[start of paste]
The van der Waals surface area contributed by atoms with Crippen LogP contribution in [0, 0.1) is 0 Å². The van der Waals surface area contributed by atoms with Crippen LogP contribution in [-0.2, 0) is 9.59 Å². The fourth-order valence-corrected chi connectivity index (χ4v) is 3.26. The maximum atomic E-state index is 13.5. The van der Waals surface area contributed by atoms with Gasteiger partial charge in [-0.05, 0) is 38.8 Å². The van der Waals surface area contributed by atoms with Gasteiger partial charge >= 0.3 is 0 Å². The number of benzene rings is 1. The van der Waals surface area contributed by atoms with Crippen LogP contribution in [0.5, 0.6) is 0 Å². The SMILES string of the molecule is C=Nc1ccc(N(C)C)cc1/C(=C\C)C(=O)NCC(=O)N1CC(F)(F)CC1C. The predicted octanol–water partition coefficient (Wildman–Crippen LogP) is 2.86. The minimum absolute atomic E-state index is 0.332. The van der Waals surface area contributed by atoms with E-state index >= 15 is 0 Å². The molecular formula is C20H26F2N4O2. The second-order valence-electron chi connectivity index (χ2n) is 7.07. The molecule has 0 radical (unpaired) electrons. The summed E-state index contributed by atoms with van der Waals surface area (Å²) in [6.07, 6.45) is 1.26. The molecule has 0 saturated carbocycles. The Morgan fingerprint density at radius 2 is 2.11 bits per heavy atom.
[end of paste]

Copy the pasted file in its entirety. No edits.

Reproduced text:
The van der Waals surface area contributed by atoms with Crippen LogP contribution in [0, 0.1) is 0 Å². The van der Waals surface area contributed by atoms with Crippen LogP contribution in [-0.2, 0) is 9.59 Å². The fourth-order valence-corrected chi connectivity index (χ4v) is 3.26. The maximum atomic E-state index is 13.5. The van der Waals surface area contributed by atoms with Gasteiger partial charge in [-0.05, 0) is 38.8 Å². The van der Waals surface area contributed by atoms with Gasteiger partial charge >= 0.3 is 0 Å². The number of benzene rings is 1. The van der Waals surface area contributed by atoms with Crippen LogP contribution in [0.5, 0.6) is 0 Å². The SMILES string of the molecule is C=Nc1ccc(N(C)C)cc1/C(=C\C)C(=O)NCC(=O)N1CC(F)(F)CC1C. The predicted octanol–water partition coefficient (Wildman–Crippen LogP) is 2.86. The minimum absolute atomic E-state index is 0.332. The van der Waals surface area contributed by atoms with E-state index >= 15 is 0 Å². The molecular formula is C20H26F2N4O2. The second-order valence-electron chi connectivity index (χ2n) is 7.07. The molecule has 0 radical (unpaired) electrons. The summed E-state index contributed by atoms with van der Waals surface area (Å²) in [6.07, 6.45) is 1.26. The molecule has 0 saturated carbocycles. The Morgan fingerprint density at radius 2 is 2.11 bits per heavy atom.